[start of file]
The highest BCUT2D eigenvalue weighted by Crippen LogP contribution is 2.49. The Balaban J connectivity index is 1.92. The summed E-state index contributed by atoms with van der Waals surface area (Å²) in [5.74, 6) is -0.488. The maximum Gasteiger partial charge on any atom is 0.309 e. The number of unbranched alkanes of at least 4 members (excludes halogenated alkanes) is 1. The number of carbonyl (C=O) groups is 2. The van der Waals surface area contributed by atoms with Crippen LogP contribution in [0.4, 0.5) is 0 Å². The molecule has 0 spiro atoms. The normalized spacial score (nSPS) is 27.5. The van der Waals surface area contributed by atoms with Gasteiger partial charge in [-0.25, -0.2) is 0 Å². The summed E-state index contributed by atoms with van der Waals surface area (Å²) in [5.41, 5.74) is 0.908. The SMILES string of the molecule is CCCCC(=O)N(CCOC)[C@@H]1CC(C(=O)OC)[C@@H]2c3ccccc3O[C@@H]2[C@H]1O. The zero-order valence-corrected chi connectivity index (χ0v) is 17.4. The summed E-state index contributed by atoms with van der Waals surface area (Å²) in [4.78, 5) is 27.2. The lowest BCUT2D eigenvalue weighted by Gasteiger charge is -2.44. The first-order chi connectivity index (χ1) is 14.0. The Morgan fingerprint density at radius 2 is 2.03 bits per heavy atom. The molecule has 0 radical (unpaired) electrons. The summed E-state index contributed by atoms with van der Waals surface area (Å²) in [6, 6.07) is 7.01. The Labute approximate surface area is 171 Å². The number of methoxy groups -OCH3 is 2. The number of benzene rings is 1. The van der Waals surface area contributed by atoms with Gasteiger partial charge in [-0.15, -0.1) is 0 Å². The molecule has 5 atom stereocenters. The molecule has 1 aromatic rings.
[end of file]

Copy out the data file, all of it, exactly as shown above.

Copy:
The highest BCUT2D eigenvalue weighted by Crippen LogP contribution is 2.49. The Balaban J connectivity index is 1.92. The summed E-state index contributed by atoms with van der Waals surface area (Å²) in [5.74, 6) is -0.488. The maximum Gasteiger partial charge on any atom is 0.309 e. The number of unbranched alkanes of at least 4 members (excludes halogenated alkanes) is 1. The number of carbonyl (C=O) groups is 2. The van der Waals surface area contributed by atoms with Crippen LogP contribution in [0.4, 0.5) is 0 Å². The molecule has 0 spiro atoms. The normalized spacial score (nSPS) is 27.5. The van der Waals surface area contributed by atoms with Gasteiger partial charge in [-0.25, -0.2) is 0 Å². The summed E-state index contributed by atoms with van der Waals surface area (Å²) in [5.41, 5.74) is 0.908. The SMILES string of the molecule is CCCCC(=O)N(CCOC)[C@@H]1CC(C(=O)OC)[C@@H]2c3ccccc3O[C@@H]2[C@H]1O. The zero-order valence-corrected chi connectivity index (χ0v) is 17.4. The summed E-state index contributed by atoms with van der Waals surface area (Å²) in [4.78, 5) is 27.2. The lowest BCUT2D eigenvalue weighted by Gasteiger charge is -2.44. The first-order chi connectivity index (χ1) is 14.0. The Morgan fingerprint density at radius 2 is 2.03 bits per heavy atom. The molecule has 0 radical (unpaired) electrons. The summed E-state index contributed by atoms with van der Waals surface area (Å²) in [6, 6.07) is 7.01. The Labute approximate surface area is 171 Å². The number of methoxy groups -OCH3 is 2. The number of benzene rings is 1. The van der Waals surface area contributed by atoms with Gasteiger partial charge in [-0.15, -0.1) is 0 Å². The molecule has 5 atom stereocenters. The molecule has 1 aromatic rings.